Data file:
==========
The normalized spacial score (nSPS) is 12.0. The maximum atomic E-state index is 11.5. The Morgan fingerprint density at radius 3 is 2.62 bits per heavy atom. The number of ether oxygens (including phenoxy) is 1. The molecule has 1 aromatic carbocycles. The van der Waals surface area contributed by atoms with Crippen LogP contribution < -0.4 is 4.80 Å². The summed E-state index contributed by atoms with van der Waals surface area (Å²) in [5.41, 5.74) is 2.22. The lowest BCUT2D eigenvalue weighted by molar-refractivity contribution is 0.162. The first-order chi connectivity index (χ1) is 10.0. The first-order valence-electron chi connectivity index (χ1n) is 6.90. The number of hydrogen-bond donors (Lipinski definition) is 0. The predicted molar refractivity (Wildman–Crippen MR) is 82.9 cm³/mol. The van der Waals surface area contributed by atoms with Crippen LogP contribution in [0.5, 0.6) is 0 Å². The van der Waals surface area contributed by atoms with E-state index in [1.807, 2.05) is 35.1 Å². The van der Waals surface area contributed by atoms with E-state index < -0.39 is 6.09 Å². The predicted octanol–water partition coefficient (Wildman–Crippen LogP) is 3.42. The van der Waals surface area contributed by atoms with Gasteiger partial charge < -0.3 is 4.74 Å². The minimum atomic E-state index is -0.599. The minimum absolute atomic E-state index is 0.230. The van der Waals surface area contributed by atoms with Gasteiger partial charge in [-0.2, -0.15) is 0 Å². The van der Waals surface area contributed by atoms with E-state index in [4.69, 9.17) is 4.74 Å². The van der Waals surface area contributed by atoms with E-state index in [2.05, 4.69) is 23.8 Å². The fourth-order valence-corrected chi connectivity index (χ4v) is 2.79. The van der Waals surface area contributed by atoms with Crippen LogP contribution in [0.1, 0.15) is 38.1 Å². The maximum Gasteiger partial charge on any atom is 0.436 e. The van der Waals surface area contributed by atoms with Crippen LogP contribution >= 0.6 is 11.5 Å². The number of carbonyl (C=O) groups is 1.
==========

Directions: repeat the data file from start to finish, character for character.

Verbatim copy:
The normalized spacial score (nSPS) is 12.0. The maximum atomic E-state index is 11.5. The Morgan fingerprint density at radius 3 is 2.62 bits per heavy atom. The number of ether oxygens (including phenoxy) is 1. The molecule has 1 aromatic carbocycles. The van der Waals surface area contributed by atoms with Crippen LogP contribution < -0.4 is 4.80 Å². The summed E-state index contributed by atoms with van der Waals surface area (Å²) in [5.41, 5.74) is 2.22. The lowest BCUT2D eigenvalue weighted by molar-refractivity contribution is 0.162. The first-order chi connectivity index (χ1) is 10.0. The first-order valence-electron chi connectivity index (χ1n) is 6.90. The number of hydrogen-bond donors (Lipinski definition) is 0. The predicted molar refractivity (Wildman–Crippen MR) is 82.9 cm³/mol. The van der Waals surface area contributed by atoms with Crippen LogP contribution in [0.5, 0.6) is 0 Å². The van der Waals surface area contributed by atoms with E-state index in [1.807, 2.05) is 35.1 Å². The van der Waals surface area contributed by atoms with E-state index < -0.39 is 6.09 Å². The predicted octanol–water partition coefficient (Wildman–Crippen LogP) is 3.42. The van der Waals surface area contributed by atoms with Gasteiger partial charge < -0.3 is 4.74 Å². The minimum atomic E-state index is -0.599. The minimum absolute atomic E-state index is 0.230. The van der Waals surface area contributed by atoms with Gasteiger partial charge in [-0.2, -0.15) is 0 Å². The van der Waals surface area contributed by atoms with E-state index in [4.69, 9.17) is 4.74 Å². The van der Waals surface area contributed by atoms with E-state index in [2.05, 4.69) is 23.8 Å². The fourth-order valence-corrected chi connectivity index (χ4v) is 2.79. The van der Waals surface area contributed by atoms with Crippen LogP contribution in [0.1, 0.15) is 38.1 Å². The maximum Gasteiger partial charge on any atom is 0.436 e. The van der Waals surface area contributed by atoms with Crippen LogP contribution >= 0.6 is 11.5 Å². The number of carbonyl (C=O) groups is 1.